The rumored gondola system that will connect Disney’s Art of Animation, Pop Century and Caribbean Beach resorts with the Studios and the backside of Epcot was given the name Disney Skyliner. It’ll be interesting to see what an increased amount of people using the International Gateway might mean for that (significantly smaller) entrance. As it stands currently, a boat full of people arriving can clog things up for a few minutes. I wonder what a steady stream of people arriving on gondolas will do.
Also on the transportation front, Disney’s rumored “Uber-like” service was branded Minnie Vans. Details on this new transportation option (such as cost) are scarce at this time.
Finally, Disney announced the new Disney Riveria Resort. This resort seems to be what people previously thought of as the “moderate” Caribbean Beach DVC (in no small part as a result of its location adjacent to Caribbean Beach). With the rebranding and gondola system, however, it’ll be interesting to see if the cost of this resort ends up being more in line with the rest of DVC options.
In news that made Elyssa crack a smile, Disney announced that there will be new themed dresses coming to The Dress Shop. Hopefully, Disney will be able to actually keep these in stock.
Disney also announced that the various Disney Stores around the country will be redesigned. As someone who tries to get a little bit of a Disney-fix by wandering into my local Disney Store ever week or two, I’m interested in seeing what this new redesign looks like.
As you can see from the length of this post, the 2017 iteration of D23 Expo had a lot of Disney World news. At this point, I’m still trying to process things, but my first impression from the new announcements is pretty positive. We are getting a number of interesting new attractions, without losing things like the People Mover or Impressions de France to make way for them (for now, anyway.)
Out of all the new attractions, I’m probably most exited about Mickey and Minnie’s Runaway Railway and the TRON coaster. Finally having a ride dedicated to the mouse that started it all is awesome, and I have high hopes that the Imagineers are going to give the attraction a lot of love and care. Meanwhile, the Shanghai version of TRON is that park’s highest rated attraction (and have a soft spot in my heart for the concept of little “people programs” running around in my computer.) Can I make my reservations for Disney World’s 50th birthday now?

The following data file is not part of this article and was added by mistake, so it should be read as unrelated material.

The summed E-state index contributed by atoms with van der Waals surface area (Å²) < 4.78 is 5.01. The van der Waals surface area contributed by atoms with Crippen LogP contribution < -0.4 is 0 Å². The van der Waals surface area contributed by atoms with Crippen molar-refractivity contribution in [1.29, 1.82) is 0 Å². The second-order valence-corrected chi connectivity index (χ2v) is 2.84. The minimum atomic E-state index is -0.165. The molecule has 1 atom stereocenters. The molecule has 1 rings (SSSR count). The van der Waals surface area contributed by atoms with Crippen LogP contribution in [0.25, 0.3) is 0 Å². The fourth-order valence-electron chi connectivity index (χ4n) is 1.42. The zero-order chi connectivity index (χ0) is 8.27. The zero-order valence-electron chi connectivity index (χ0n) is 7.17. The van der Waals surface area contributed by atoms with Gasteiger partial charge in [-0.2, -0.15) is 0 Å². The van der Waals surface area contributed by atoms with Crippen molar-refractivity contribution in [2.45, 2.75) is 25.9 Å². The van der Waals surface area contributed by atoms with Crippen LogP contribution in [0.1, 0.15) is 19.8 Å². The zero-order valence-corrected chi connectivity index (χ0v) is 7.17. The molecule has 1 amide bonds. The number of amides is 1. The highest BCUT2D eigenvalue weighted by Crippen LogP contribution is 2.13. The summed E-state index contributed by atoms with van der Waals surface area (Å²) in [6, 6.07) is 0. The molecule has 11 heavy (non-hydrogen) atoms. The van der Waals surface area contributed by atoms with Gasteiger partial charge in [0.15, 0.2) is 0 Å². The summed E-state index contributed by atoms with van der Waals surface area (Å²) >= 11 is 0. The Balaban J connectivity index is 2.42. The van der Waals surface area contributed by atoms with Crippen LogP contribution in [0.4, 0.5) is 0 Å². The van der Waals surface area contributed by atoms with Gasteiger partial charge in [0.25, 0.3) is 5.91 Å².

That’s it for my recap. Thanks for reading See you at the Galaxy’s Edge!
(NOTE: If you’ve made it this far, but you still want to read Disney PR’s take on all the Disney World news, they have a press release available that talks about everything.)
It’s a “sad”* day at Rope Drop [dot] Net HQ, as it is being reported that Kona Cafe has removed the Big Kahuna from its breakfast menu. Anyone who follows Elyssa and me on Twitter knows that one of our “go to” breakfast options is Elyssa with her Big Kahuna and me with my Tonga Toast at Kona (We pretty much always get a coffee press pot when it’s available at a Disney restaurant as well.) As Elyssa pointed out on Twitter, she isn’t even sure how she’s supposed to go on now. Here’s hoping that when we ask our server for a Big Kahuna next time we’re at Disney World, they just make it anyway.
* In case you can’t tell, there’s supposed to be some humor in this post. Obviously, we are aware of things that have more impact than a beloved breakfast option being removed from one of our favorite breakfast restaurants.
Hey! Look! The site still works! This latest batch of (breakfast?) News Nuggets is a long time coming. I had grand desigins of posting it when I was down in Florida IN DECEMBER, but that slipped. Then, life got in the way, and an iOS beta broke my custom Workflows, and…well..its (still) February.